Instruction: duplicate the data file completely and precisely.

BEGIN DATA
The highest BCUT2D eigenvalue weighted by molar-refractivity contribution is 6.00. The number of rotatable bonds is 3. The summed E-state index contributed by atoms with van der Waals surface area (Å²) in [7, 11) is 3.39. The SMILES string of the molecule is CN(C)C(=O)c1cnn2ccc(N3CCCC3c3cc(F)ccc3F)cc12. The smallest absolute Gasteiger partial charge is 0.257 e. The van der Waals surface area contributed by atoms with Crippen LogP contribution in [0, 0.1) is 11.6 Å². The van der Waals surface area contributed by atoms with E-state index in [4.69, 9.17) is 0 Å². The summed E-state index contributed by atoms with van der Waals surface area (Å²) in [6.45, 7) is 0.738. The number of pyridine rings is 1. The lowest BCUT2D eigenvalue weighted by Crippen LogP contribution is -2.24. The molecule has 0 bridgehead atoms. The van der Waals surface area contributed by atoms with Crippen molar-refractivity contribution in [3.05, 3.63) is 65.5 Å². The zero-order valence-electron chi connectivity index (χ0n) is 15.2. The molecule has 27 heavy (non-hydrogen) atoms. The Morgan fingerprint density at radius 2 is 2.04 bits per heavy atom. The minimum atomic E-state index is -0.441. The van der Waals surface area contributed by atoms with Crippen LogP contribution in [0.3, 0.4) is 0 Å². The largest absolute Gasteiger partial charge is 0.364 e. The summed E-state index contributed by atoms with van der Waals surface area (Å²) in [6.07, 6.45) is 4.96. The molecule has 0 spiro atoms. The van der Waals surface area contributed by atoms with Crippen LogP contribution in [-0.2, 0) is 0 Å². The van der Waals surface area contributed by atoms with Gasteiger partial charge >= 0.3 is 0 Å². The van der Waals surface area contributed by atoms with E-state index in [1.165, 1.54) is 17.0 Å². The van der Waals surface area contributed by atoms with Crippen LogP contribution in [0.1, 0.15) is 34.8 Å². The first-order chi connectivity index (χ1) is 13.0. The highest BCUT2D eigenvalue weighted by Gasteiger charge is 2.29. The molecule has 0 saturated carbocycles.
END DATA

The highest BCUT2D eigenvalue weighted by molar-refractivity contribution is 6.00. The number of rotatable bonds is 3. The summed E-state index contributed by atoms with van der Waals surface area (Å²) in [7, 11) is 3.39. The SMILES string of the molecule is CN(C)C(=O)c1cnn2ccc(N3CCCC3c3cc(F)ccc3F)cc12. The smallest absolute Gasteiger partial charge is 0.257 e. The van der Waals surface area contributed by atoms with Crippen LogP contribution in [0, 0.1) is 11.6 Å². The van der Waals surface area contributed by atoms with E-state index in [4.69, 9.17) is 0 Å². The summed E-state index contributed by atoms with van der Waals surface area (Å²) in [6.45, 7) is 0.738. The number of pyridine rings is 1. The lowest BCUT2D eigenvalue weighted by Crippen LogP contribution is -2.24. The molecule has 0 bridgehead atoms. The van der Waals surface area contributed by atoms with Crippen molar-refractivity contribution in [3.05, 3.63) is 65.5 Å². The zero-order valence-electron chi connectivity index (χ0n) is 15.2. The molecule has 27 heavy (non-hydrogen) atoms. The Morgan fingerprint density at radius 2 is 2.04 bits per heavy atom. The minimum atomic E-state index is -0.441. The van der Waals surface area contributed by atoms with Crippen LogP contribution in [0.3, 0.4) is 0 Å². The largest absolute Gasteiger partial charge is 0.364 e. The summed E-state index contributed by atoms with van der Waals surface area (Å²) in [6.07, 6.45) is 4.96. The molecule has 0 spiro atoms. The van der Waals surface area contributed by atoms with Crippen LogP contribution in [-0.2, 0) is 0 Å². The van der Waals surface area contributed by atoms with Gasteiger partial charge >= 0.3 is 0 Å². The van der Waals surface area contributed by atoms with E-state index in [1.165, 1.54) is 17.0 Å². The van der Waals surface area contributed by atoms with Crippen LogP contribution in [0.1, 0.15) is 34.8 Å². The first-order chi connectivity index (χ1) is 13.0. The highest BCUT2D eigenvalue weighted by Gasteiger charge is 2.29. The molecule has 0 saturated carbocycles.